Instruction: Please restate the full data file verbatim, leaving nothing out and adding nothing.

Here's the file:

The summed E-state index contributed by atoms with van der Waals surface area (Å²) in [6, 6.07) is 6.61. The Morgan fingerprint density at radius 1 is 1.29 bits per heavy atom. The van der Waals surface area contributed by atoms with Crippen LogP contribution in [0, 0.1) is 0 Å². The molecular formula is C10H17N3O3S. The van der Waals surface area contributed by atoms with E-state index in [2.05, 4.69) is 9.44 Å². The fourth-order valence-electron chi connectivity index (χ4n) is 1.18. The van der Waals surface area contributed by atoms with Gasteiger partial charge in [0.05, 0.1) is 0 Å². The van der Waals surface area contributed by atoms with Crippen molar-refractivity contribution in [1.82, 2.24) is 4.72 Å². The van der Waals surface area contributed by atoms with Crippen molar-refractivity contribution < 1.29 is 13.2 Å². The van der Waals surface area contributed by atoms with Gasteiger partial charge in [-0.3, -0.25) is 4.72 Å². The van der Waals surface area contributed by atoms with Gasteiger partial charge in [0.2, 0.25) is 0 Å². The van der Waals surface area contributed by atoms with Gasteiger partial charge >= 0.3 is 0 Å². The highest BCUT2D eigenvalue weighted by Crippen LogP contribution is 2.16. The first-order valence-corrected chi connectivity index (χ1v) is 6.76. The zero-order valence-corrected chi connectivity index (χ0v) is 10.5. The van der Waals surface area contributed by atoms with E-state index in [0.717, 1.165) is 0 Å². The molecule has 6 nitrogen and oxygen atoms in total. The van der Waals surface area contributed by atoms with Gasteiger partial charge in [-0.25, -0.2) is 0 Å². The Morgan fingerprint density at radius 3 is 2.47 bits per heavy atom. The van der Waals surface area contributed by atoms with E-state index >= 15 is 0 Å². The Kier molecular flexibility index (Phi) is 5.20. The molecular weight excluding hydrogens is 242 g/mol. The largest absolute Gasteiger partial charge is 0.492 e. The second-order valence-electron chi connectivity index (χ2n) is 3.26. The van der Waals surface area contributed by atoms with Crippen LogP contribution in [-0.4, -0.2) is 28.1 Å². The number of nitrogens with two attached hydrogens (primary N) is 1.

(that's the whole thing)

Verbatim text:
The summed E-state index contributed by atoms with van der Waals surface area (Å²) in [6, 6.07) is 6.61. The Morgan fingerprint density at radius 1 is 1.29 bits per heavy atom. The van der Waals surface area contributed by atoms with Crippen LogP contribution in [0, 0.1) is 0 Å². The molecular formula is C10H17N3O3S. The van der Waals surface area contributed by atoms with E-state index in [2.05, 4.69) is 9.44 Å². The fourth-order valence-electron chi connectivity index (χ4n) is 1.18. The van der Waals surface area contributed by atoms with Gasteiger partial charge in [0.05, 0.1) is 0 Å². The van der Waals surface area contributed by atoms with Crippen molar-refractivity contribution in [1.82, 2.24) is 4.72 Å². The van der Waals surface area contributed by atoms with Crippen molar-refractivity contribution < 1.29 is 13.2 Å². The van der Waals surface area contributed by atoms with Gasteiger partial charge in [-0.3, -0.25) is 4.72 Å². The van der Waals surface area contributed by atoms with Gasteiger partial charge in [0.2, 0.25) is 0 Å². The van der Waals surface area contributed by atoms with Gasteiger partial charge >= 0.3 is 0 Å². The highest BCUT2D eigenvalue weighted by Crippen LogP contribution is 2.16. The first-order valence-corrected chi connectivity index (χ1v) is 6.76. The zero-order valence-corrected chi connectivity index (χ0v) is 10.5. The van der Waals surface area contributed by atoms with E-state index in [0.717, 1.165) is 0 Å². The molecule has 6 nitrogen and oxygen atoms in total. The van der Waals surface area contributed by atoms with Gasteiger partial charge in [-0.25, -0.2) is 0 Å². The Morgan fingerprint density at radius 3 is 2.47 bits per heavy atom. The van der Waals surface area contributed by atoms with E-state index >= 15 is 0 Å². The Kier molecular flexibility index (Phi) is 5.20. The molecular weight excluding hydrogens is 242 g/mol. The largest absolute Gasteiger partial charge is 0.492 e. The second-order valence-electron chi connectivity index (χ2n) is 3.26. The van der Waals surface area contributed by atoms with Crippen LogP contribution in [-0.4, -0.2) is 28.1 Å². The number of nitrogens with two attached hydrogens (primary N) is 1.